No. Don’t try and put an incorrect slant on him. In Hungary, Hamilton said “i wont slow down to let him pass, if he can catch up, i will let him pass”. In China, he was not asked to let Nico through, Nico was just moaning because he said Lewis was driving too slow, to which Lewis replied “its not my job to manage Nico’s race”

      1. Way to distort the truth
        Have a listen to what Lewis actually said
        https://www.youtube.com/watch?v=qIlEEJH4xVA

        He never ever said ‘no’

    5. @GEO
      “I’m not slowing down for Nico, Get close and then he can overtake me.” was the actual answer! He wasnt any slower than Rosberg, and he was fighting for more points, and it wasnt exactly he refused, he sounded to ask Rosberg to speed/pace up so he can overtake, but he wasnt gonna slow down any further, but next race, you saw the real face of Rosberg, crashing Hamilton out of the race! Just like last race in Spain… Not sure, how Rosberg would behave if their points were reversed would be a better question… Rosberg didnt expect to finish that far off from Hamilton, and i think that was the reason he let him past, also the team may have hinted a word or two for him regarding his contract…

      1. Spain and contact renewal was the reason Rosberg behaved in Monaco.

        Because although chair experts fight on who is to blame for Spain, Merc did their investigation of the incident and looked at the telemetry and they know and Nico know’s they know he was the one who caused that accident.

  7. I don’t think Rosberg had much choice after the Spain incident, which I’m not blaming him for, just that Mercedes desperately needed a clean race between the two.

    I remember Wolff suggested late last year that if the tension between the drivers starts hurting the team they might be forced to change the line-up, so I think it was in Rosberg’s best interests to keep the team on side.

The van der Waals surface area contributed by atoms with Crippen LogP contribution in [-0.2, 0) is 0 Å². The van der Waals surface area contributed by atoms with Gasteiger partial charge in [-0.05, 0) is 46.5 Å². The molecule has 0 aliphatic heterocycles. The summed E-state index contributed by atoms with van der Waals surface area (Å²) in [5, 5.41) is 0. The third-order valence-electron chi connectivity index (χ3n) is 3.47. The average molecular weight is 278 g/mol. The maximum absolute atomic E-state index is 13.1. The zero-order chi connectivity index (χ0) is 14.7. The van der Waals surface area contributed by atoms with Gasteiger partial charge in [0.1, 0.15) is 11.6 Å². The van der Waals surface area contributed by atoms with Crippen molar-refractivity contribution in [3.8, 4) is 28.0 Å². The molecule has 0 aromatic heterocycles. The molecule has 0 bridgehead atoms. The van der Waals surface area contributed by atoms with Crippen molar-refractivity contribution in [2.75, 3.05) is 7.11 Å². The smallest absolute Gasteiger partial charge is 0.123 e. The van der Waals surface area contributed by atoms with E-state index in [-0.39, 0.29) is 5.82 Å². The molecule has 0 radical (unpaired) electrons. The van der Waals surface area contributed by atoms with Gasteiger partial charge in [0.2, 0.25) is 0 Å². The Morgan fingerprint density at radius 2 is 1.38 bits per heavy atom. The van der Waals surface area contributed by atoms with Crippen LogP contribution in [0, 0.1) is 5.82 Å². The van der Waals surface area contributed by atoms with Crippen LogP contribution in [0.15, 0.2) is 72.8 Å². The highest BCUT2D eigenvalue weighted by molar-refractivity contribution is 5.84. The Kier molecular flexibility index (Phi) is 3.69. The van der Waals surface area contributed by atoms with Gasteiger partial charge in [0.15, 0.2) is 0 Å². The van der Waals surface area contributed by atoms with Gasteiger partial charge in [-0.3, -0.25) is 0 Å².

1. Reading too much into it. Merc has always stated that if one car has a chance at victory and is being held up they will move the other car aside if they need to, its just that with the Merc dominance over the last 2 years, and now Red bull etc getting so close on performance at certain tracks, this is probably the 1st time they have had make this decision.

      1. Agreed. Without DR running away with the race, they wouldn’t have given the team order. Even after Spain, that was behind them and they are still allowed to race. Without DR where he was, LH would have had to pass NR on his own.

  8. Has anyone seen an explanation for why he was overtaken after the last corner? That, to me, was an unforgivable driver error that crucially could mean that Hamilton could be winning after Canada if Rosberg retires and Hamilton wins.

    1. After the race Nico said there was no rubber left on his tyres. Less rubber means the less heat the tyre can hold. So cold tyres at the restart basically.